sure that there was a fourth enemy light cruiser engaged, besides
one destroyer. I am not yet able to confirm this.

I have the honour to be,
Your obedient Servant,

The Secretary to the Admiralty.

Submitted for information.


Canterbury's Track Chart (Plate 23)[8]

Canterbury issued her report and a track chart on 2 June.[9]

I HAVE the honour to report proceedings of this ship from
30th May to Friday 2nd June, during which period I was attached
to a portion of your force, viz., first to Third Battle Cruiser
, and later to Third Light Cruiser Squadron.
Left Scapa Flow in company with 3rd B.C.S. at 9 p.m.
Tuesday 30th May, and took station five miles ahead, " Chester "
being five miles astern. Shaped course as necessary to maintain
position ahead of Grand Fleet, steaming in S. 73 East direction
until 3.45 p.m. 31st, when in latitude 57.40 North, Longitude
5.40 East, course was altered to South South East.
At 2.25 p.m. Wednesday 31st reports of enemy's vessels
commenced to be received, continuing to 5.40 p.m., when in
latitude 56.58 North, 6.14 East, Third B.C.S. turned round to
about N. 30 West. I immediately turned to the same direction
and increased to full speed, quickly closing.
At about 5.52 p.m. Third B.C.S. opened fire to port, and
immediately after, a four-funnelled cruiser of " Roon " class and a
three-funnelled cruiser were sighted on our port bow ahead of
the enemy's battle cruisers, distance about 12,000 yards, steering
in southerly direction.
To follow Third B.C.S. it would mean running past the
battle cruisers, and considering this inadvisable I turned roughly
16 points to port and engaged enemy's light cruisers, who were
then administering heavy punishment to two British destroyers,
one of whom was on fire aft, and the other standing by her :
our approach soon reduced the fire on them—we fired 40 rounds
of 6-in. and 35 rounds of 4-in. at a range of 10,000 yards.
The three-funnelled cruiser was seen to be badly on fire aft,
while this ship although surrounded by falling shot was only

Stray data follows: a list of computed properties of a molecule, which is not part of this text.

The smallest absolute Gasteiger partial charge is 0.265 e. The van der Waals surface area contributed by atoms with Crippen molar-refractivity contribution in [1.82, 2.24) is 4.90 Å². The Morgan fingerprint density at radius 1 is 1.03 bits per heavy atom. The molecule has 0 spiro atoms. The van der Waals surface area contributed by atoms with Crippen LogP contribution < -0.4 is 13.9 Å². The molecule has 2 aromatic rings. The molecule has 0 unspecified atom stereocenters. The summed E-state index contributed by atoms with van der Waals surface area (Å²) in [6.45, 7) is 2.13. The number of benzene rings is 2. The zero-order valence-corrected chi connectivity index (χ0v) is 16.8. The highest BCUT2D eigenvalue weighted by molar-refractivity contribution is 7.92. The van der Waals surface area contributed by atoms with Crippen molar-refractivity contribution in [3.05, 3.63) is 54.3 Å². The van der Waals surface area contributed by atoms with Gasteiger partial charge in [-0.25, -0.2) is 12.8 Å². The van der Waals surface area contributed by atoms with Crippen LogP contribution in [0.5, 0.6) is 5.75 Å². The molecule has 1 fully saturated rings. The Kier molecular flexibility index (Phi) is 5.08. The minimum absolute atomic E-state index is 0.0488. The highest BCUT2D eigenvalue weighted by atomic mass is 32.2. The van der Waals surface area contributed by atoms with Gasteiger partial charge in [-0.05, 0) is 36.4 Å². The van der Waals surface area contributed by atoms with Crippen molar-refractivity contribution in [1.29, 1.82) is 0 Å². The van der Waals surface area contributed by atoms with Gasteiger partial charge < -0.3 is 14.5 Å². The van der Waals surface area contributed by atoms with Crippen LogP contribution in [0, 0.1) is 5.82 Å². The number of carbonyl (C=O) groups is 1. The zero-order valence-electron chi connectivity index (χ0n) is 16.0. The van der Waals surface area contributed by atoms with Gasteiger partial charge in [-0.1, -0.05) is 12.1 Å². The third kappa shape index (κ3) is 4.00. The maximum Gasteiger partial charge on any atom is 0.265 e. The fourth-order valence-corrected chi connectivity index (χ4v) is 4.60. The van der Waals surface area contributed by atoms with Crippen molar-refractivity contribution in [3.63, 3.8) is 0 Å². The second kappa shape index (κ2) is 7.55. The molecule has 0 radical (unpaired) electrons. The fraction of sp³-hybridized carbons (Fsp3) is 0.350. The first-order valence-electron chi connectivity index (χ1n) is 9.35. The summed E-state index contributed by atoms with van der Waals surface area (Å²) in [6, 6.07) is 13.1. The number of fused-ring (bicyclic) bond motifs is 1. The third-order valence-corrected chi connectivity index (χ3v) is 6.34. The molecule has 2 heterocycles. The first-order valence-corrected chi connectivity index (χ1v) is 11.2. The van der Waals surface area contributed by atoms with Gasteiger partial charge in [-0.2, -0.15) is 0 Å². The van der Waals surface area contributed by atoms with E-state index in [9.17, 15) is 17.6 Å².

hit once. A 4.1-in. high explosive armour-piercing shell hitting
her in the ship's side just abaft after 6-in. gun, passing through
two bulkheads, the main deck and landing in the fresh water tank
—failing to explode.
I was then joined at about 7.15 p.m. by 3rd Light Cruiser
, and asked permission to join up under the Rear-
Admiral, taking station next astern of him in Falmouth, and
with 3rd Light Cruiser squadron engaged enemy's head.
I remained under the orders of Rear-Admiral Third Light
Cruiser Squadron
until 8.35 p.m. 1st June, when I received orders
to proceed to Harwich to join Commodore (T).
At 3.20 a.m. I received orders from the C.-in-C. to proceed
to the assistance of H.M.S. " Marlborough," and sighted her
off the Humber 2.45 p.m, 2nd June.
During the action the firing of the German light cruisers was
all by director, each salvo falling in a space of 30 yards, and being
very rapid.
" Invincible " was seen to blow up at 6.35 p.m., a terrible
explosion taking place, the ship being split in two, her bow and
stern standing on one end entirely separated. In addition to the
light cruisers already reported one battle cruiser (No. 2) was
seen to be heavily on fire.
Attached a rough track chart of the impression that remains
in my mind of the approximate movements.[10]

I have the honour to be,
Your obedient Servant,


Commanding Battle Cruiser Squadron.

See Also


  1. Beatty Papers at the National Maritime Museum. (BTY 6/6), item 6.
  2. Battle of Jutland Official Despatches. pp. 33, 46.
  3. Battle of Jutland Official Despatches. Plate 15.
  4. Battle of Jutland Official Despatches. pp. 185-7, Plate 15.
  5. It is rare that men reported being able to see "overs".
  6. Battle of Jutland Official Despatches. pp. 187-191.
  7. There is no section numbered 11.
  8. Battle of Jutland Official Despatches. Plate 23.
  9. Battle of Jutland Official Despatches. pp. 268-9, Plate 23.
  10. See Plate 23.